Israel's decision to dismantle all its settlements in the Gaza Strip and some sparsely populated settlement in the West Bank is a welcome development. However, the evacuation of some 8,000 Israeli settlers from the Gaza Strip and from some very sparsely populated settlements in the West Bank must not be allowed to be used by Israel as an opportunity to expand other settlements in the West Bank, where some 400,000 Israelis live in violation of international law.
The international community has long recognized the unlawfulness of the Israeli settlements in the Occupied Territories. UN Security Council Resolution 465 (of 1 March 1980) called on Israel "... to dismantle the existing settlements and in particular to cease, on an urgent basis, the establishment, construction and planning of settlements in the Arab territories occupied since 1967, including Jerusalem".
However, the international community failed to take any measure to implement this resolution. Most Israeli settlements in the Occupied Territories were built after this resolution was passed, with the greatest expansion having taken place in the past decade. The establishment and expansion of settlements and related infrastructure in the West Bank is continuing on a daily basis, contrary to Israel's commitment under the UN-sponsored 2003 Roadmap peace plan. This week the Israeli government confirmed its plan to built 3,500 new settlement houses in the East Jerusalem area of the West Bank.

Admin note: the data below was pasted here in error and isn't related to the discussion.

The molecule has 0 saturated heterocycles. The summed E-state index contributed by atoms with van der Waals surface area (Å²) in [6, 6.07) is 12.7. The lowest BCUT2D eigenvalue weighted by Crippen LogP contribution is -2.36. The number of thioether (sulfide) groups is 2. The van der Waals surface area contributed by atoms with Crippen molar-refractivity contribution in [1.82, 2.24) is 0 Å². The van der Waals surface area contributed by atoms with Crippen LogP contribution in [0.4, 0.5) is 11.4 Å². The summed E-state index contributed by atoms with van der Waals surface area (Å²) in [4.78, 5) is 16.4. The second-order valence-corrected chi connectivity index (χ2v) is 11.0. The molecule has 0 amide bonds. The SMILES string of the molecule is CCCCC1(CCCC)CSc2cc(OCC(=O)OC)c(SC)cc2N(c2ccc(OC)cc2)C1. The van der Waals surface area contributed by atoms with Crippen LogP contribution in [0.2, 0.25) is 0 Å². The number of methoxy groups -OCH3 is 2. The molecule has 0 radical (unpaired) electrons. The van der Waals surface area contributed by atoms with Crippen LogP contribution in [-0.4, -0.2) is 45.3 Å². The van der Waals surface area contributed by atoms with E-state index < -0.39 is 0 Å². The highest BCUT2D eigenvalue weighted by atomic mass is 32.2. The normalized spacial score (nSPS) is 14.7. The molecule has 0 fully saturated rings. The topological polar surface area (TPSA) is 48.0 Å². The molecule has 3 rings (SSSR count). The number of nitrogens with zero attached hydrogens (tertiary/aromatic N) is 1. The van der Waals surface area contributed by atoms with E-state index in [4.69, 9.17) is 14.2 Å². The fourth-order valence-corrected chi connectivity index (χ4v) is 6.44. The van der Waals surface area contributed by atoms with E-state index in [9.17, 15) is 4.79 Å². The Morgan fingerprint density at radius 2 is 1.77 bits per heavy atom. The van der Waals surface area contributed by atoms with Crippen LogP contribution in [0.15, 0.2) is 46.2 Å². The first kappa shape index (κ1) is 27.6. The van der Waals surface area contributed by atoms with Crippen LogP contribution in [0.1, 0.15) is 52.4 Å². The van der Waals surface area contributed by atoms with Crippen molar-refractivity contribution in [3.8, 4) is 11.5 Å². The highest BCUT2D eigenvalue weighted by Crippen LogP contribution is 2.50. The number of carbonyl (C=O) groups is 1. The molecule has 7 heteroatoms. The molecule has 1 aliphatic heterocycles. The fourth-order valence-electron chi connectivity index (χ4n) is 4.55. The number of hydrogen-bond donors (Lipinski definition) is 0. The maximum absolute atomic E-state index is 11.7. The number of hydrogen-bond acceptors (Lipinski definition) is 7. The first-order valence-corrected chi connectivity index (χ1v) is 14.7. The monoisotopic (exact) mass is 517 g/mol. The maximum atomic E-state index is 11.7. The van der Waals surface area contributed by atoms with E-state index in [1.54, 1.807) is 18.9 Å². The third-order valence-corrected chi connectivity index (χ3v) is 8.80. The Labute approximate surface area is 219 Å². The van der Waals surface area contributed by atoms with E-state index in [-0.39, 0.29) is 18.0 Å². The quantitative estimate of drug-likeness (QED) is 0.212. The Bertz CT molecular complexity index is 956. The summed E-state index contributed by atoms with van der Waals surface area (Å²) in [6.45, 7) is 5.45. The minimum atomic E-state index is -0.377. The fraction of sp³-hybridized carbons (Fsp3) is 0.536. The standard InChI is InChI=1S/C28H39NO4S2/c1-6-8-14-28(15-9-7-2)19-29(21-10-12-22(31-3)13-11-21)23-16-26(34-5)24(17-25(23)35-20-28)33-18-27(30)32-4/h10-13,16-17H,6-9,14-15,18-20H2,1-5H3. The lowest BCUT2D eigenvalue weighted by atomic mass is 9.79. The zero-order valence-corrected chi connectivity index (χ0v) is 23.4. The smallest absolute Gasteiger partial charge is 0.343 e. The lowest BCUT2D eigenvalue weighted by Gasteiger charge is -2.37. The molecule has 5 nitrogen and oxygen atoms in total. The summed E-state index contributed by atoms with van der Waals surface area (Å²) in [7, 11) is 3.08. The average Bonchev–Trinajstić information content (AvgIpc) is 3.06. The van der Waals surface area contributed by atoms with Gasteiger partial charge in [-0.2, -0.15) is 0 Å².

As well as violating international humanitarian law per se, the implementation of Israel's settlement policy in the Occupied Territories violates fundamental human rights provisions, including the prohibition of discrimination. The seizure and appropriations of land for Israeli settlements, bypass roads and related infrastructure and discriminatory allocation of other vital resources, including water, have had a devastating impact on the fundamental rights of the local Palestinian population, including their rights to an adequate standard of living, housing, health, education, and work, and freedom of movement within the Occupied Territories.
The Commission collectively and member states individually have a responsibility to take measures to ensure that the Israeli and Palestinian sides comply with their obligations to abide by international law and respect fundamental rights. The international community must support the parties concerned when they take measures towards improving the human rights situation and must bring pressure to bear on them if they do not.
A crucial factor in the collapse of previous peace initiatives has been their failure to address key human rights issues. A human rights agenda must be a central part of any solution to the conflict.
In recent months, pressure from the international community has undoubtedly contributed to breaking the cycle of killings of Israelis and Palestinians. This pressure must be kept up on both parties to encourage them to build on the progress achieved so far. This includes taking the necessary measures to ensure that Israel halts the construction or expansion of settlements in the Occupied Territories and evacuates Israeli settlers living there, in compliance with UN Security Council Resolution 465.
It is essential that the international community puts in place an adequate mechanism to monitor the degree to which each of the concerned parties implements its commitments. An international monitoring presence would appreciably enhance and build on efforts made by the concerned parties and provide a useful framework for enhancing their accountability. Recognizing that the deployment of international monitors requires the agreement of all parties to the conflict, Amnesty International reiterates its call on Israel and the Palestinian Authority, as well as states with influence with the parties, to take the steps necessary for the deployment of international human rights monitors.